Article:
“Drone Delivery operations are probably going to be low margin. This may not always be true, but certainly the view expressed by Amazon in their Prime-Air publicity was that drone delivery was a way to reduce delivery costs. Drone delivery operations, therefore, can be expected to pay for U-space but not a very high price. Drone delivery operations, however, are much more likely to trigger drone-drone interactions and thus need U-space services. Hence CORUS expects U-space will consist of some core activities that are run on behalf of the civil aviation authority (and paid collectively, whatever that means) and a collection of “added value” activities that are provided commercially to support drone operations (meaning paid by the user). The drone operators will have certain legal obligations and the commercial support companies will offer services that meet these. Larger drone operators may implement their own solutions. CORUS expects that these commercial service companies will need to be accredited. The core of the deployment will be a SWIM for drones that can be accessed by accredited service providers and the state.”
“In Amber airspace a flight plan is required for flight. Amber airspace can be understood as existing to allow BVLOS operations to occur with “blind” aircraft, although many types of operations are possible in Amber airspace. A flight plan is required for ANY and EVERY aircraft entering the amber airspace in order that de-confliction during flight planning can enable safe operations. (This requires that flight planning be easy and quick – especially for flights like medical evacuation or police which may be undertaken at very short notice.) Additionally the Amber Airspace requires that all aircraft emit position reports, and that these find their way to U-space, so that all aircraft in Amber Airspace can be tracked and an accurate air situation be visualised. Aircraft not fitted with position reporting, typically class C0 drones, or whose position reporting cannot be forwarded to U-space due to technical limitations, for example of the remote piloting station, will not be able to fly in Amber Airspace, even with a flight plan. Hence Amber airspace requires network connectivity for the remote piloting station and possibly also the drone. It is important to note that Amber airspace as described above is not amenable to the unplanned entry of manned aircraft, nor the entry of manned aircraft which do not have position reporting equipment.
“Amber airspace appears in U2 and this ConOps does not foresee safe interoperation with manned aircraft until U4. It may be BVLOS operations should occur in areas where there is no coverage whatever the usual communications channel being used for position reporting, e.g. mobile network infrastructure. In such areas operation of an Amber airspace may be infeasible unless some other means is used to send position reports to U-space and to receive services U-space (e.g. satellite communications). If Amber airspace is not possible then the BVLOS operation would have to be performed as in U1 with a dedicated Red Airspace; that is a Geo-fence around the BVLOS flight, which is also a Geo-cage for that flight, and very wide separation from other aircraft / drones.”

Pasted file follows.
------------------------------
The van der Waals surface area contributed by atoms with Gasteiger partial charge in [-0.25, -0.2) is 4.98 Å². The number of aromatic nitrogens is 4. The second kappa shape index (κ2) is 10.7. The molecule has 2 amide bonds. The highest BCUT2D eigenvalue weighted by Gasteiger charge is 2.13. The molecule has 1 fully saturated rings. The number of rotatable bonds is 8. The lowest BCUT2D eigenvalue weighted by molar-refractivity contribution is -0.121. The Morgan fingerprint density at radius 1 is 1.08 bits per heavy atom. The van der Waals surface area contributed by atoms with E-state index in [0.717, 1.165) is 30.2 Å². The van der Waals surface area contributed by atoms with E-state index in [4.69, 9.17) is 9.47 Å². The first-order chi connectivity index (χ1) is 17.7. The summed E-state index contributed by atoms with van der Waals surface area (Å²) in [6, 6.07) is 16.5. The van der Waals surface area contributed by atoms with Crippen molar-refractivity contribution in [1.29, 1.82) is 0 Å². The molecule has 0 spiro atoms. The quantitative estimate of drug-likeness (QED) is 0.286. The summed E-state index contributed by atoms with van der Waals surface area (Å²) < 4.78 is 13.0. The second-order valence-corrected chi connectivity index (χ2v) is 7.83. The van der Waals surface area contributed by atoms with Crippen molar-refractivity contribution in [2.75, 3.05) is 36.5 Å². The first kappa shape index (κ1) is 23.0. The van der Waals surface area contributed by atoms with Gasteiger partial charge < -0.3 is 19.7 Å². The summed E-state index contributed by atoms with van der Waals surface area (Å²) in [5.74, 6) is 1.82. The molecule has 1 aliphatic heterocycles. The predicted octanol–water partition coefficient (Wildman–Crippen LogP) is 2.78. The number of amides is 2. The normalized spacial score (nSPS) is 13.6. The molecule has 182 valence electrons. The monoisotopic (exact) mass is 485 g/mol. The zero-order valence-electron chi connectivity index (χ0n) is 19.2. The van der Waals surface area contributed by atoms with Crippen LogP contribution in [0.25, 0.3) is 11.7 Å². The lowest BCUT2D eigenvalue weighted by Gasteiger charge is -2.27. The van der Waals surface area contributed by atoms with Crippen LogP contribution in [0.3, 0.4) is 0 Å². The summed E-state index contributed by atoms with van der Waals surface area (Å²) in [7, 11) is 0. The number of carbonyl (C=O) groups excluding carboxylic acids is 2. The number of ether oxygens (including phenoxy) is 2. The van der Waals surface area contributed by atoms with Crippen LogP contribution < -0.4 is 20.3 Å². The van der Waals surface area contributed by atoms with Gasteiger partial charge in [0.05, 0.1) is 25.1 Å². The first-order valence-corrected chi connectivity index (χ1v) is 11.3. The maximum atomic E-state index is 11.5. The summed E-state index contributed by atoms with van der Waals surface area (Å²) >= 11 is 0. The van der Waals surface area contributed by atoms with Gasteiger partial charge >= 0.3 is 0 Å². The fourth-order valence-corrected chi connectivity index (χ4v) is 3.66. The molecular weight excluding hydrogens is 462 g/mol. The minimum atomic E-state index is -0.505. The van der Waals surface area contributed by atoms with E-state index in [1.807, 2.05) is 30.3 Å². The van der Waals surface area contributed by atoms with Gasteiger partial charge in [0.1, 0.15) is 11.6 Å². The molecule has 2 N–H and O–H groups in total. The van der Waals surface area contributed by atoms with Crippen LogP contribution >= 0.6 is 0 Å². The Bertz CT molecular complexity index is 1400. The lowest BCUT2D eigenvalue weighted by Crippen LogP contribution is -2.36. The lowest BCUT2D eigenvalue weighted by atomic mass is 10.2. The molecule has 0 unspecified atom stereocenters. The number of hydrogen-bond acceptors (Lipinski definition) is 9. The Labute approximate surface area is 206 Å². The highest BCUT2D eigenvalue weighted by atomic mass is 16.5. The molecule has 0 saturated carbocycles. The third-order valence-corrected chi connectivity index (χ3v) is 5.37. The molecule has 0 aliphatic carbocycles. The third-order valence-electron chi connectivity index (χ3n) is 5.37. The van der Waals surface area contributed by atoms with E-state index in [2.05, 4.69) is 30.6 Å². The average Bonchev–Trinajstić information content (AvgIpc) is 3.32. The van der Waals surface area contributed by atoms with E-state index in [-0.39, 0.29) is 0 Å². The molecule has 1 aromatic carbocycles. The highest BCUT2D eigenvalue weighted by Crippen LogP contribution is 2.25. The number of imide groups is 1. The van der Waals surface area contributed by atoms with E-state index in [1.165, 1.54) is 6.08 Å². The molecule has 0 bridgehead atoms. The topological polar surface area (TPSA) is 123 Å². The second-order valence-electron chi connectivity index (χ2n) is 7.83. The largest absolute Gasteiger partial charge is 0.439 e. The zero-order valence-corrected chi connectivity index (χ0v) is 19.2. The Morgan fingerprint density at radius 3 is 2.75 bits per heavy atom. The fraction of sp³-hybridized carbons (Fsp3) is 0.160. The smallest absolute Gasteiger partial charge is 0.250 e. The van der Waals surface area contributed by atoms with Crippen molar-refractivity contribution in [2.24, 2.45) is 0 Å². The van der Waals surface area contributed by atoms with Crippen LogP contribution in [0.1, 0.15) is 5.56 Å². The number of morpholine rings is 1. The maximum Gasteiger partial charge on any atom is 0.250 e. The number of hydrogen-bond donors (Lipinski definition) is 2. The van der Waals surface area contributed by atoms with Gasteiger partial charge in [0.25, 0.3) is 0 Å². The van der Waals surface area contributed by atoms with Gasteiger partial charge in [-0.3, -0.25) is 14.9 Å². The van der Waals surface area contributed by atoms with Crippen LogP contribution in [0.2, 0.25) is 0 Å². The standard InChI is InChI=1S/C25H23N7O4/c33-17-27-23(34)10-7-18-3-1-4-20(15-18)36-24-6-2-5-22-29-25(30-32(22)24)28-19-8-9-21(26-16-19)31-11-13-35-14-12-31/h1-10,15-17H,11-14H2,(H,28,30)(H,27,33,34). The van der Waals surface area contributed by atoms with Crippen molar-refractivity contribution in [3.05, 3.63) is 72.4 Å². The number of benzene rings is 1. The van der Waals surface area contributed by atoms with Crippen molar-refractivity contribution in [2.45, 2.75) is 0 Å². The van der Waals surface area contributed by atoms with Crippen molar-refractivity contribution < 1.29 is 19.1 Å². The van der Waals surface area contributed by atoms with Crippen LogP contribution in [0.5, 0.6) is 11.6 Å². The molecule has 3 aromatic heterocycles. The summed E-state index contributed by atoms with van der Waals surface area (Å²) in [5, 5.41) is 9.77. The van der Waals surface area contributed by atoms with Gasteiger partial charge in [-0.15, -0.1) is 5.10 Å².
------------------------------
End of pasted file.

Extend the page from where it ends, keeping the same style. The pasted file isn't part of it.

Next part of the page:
“In U1 and initially in U2 we expect all airspaces to be Green or Red. To fly BVLOS in U1 probably requires the publication in the AIP of a Restricted or Segregated Area around the flight, which is a Red airspace for everyone else. As BVLOS flights become more common in U2, airspaces where they are likely to fly will be made as Amber, thus removing the time delay associated with the publication of a new Restricted or Danger Area. Amber airspace may also be declared for other reasons as it offers a level of safety (and security) greater than Green and a higher capacity than Red. Hence areas of Amber will appear over time in U2. Hence initially in U2 we can expect some airspace which are occasionally Red to become permanently Amber.
“EASA Opinion 1-2018…seems to indicate that no flight plan is needed for Open categories of flight and some Specific category flights. CORUS foresees these operations in Green airspace. CORUS expects BVLOS flights to be planned. In U2 we expect BVLOS operations without any agreed systems for detect and avoid for drones, hence these BVLOS flights must rely on flight planning to achieve safety. EASA Opinion 1-2018 seems to agree, indicating that some specific category flights must be planned. For planning to provide safety, all flights in the vicinity must be planned. The Amber airspace is where all flights are planned and tracked. Hence CORUS expects flights that would otherwise not need a flight plan, like VLOS, will have to have a flight plan if it is flown in Amber airspace. Flights needing special permission in themselves The EASA Concept of Operations for Drones mentions the Certified category of operation. This is not developed in EASA Opinion 1-2018, but CORUS currently assumes it is a category of flight that in itself needs specific permission because it involves a high level of risk. CORUS view is that high risk operations will require a minimum risk of loss of separation and hence will be surrounded by a volume where others should not go. Hence the special permission flight needs its own Red airspace. Examples of special permission flights might be:
- Flights carrying dangerous cargo, such as blood samples from Ebola patients or heavy loads.
- Flights by especially risky aircraft such as prototypes or very large aircraft.
- Flights by vehicles that are especially noisy or polluting.
- Drones that carry manned passengers, such “as air-taxis”.
Special permission flights temporarily change the airspace colour to red.